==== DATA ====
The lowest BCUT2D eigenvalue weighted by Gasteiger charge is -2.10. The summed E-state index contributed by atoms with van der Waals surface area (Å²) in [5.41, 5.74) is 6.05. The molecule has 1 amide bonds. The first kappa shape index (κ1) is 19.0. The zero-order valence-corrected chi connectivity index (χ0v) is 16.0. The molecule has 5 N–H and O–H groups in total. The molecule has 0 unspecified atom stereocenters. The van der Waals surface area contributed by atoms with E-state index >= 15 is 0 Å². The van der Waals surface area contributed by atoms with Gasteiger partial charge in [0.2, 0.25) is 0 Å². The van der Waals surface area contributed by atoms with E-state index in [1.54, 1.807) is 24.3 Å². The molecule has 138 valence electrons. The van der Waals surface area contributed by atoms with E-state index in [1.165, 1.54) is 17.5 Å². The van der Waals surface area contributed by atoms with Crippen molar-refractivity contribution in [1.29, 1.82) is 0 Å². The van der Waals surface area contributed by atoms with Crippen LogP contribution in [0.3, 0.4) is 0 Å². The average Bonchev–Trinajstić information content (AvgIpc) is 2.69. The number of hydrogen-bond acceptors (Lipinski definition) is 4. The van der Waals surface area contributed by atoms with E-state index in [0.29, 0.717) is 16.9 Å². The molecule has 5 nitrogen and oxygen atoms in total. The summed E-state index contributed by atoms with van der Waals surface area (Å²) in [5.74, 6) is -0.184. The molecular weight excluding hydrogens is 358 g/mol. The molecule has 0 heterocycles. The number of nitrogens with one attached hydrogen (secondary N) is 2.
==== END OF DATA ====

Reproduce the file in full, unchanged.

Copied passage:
The lowest BCUT2D eigenvalue weighted by Gasteiger charge is -2.10. The summed E-state index contributed by atoms with van der Waals surface area (Å²) in [5.41, 5.74) is 6.05. The molecule has 1 amide bonds. The first kappa shape index (κ1) is 19.0. The zero-order valence-corrected chi connectivity index (χ0v) is 16.0. The molecule has 5 N–H and O–H groups in total. The molecule has 0 unspecified atom stereocenters. The van der Waals surface area contributed by atoms with E-state index >= 15 is 0 Å². The van der Waals surface area contributed by atoms with Gasteiger partial charge in [0.2, 0.25) is 0 Å². The van der Waals surface area contributed by atoms with E-state index in [1.54, 1.807) is 24.3 Å². The molecule has 138 valence electrons. The van der Waals surface area contributed by atoms with E-state index in [1.165, 1.54) is 17.5 Å². The van der Waals surface area contributed by atoms with Crippen molar-refractivity contribution in [1.29, 1.82) is 0 Å². The van der Waals surface area contributed by atoms with Crippen LogP contribution in [0.3, 0.4) is 0 Å². The average Bonchev–Trinajstić information content (AvgIpc) is 2.69. The number of hydrogen-bond acceptors (Lipinski definition) is 4. The van der Waals surface area contributed by atoms with E-state index in [0.29, 0.717) is 16.9 Å². The molecule has 5 nitrogen and oxygen atoms in total. The summed E-state index contributed by atoms with van der Waals surface area (Å²) in [5.74, 6) is -0.184. The molecular weight excluding hydrogens is 358 g/mol. The molecule has 0 heterocycles. The number of nitrogens with one attached hydrogen (secondary N) is 2.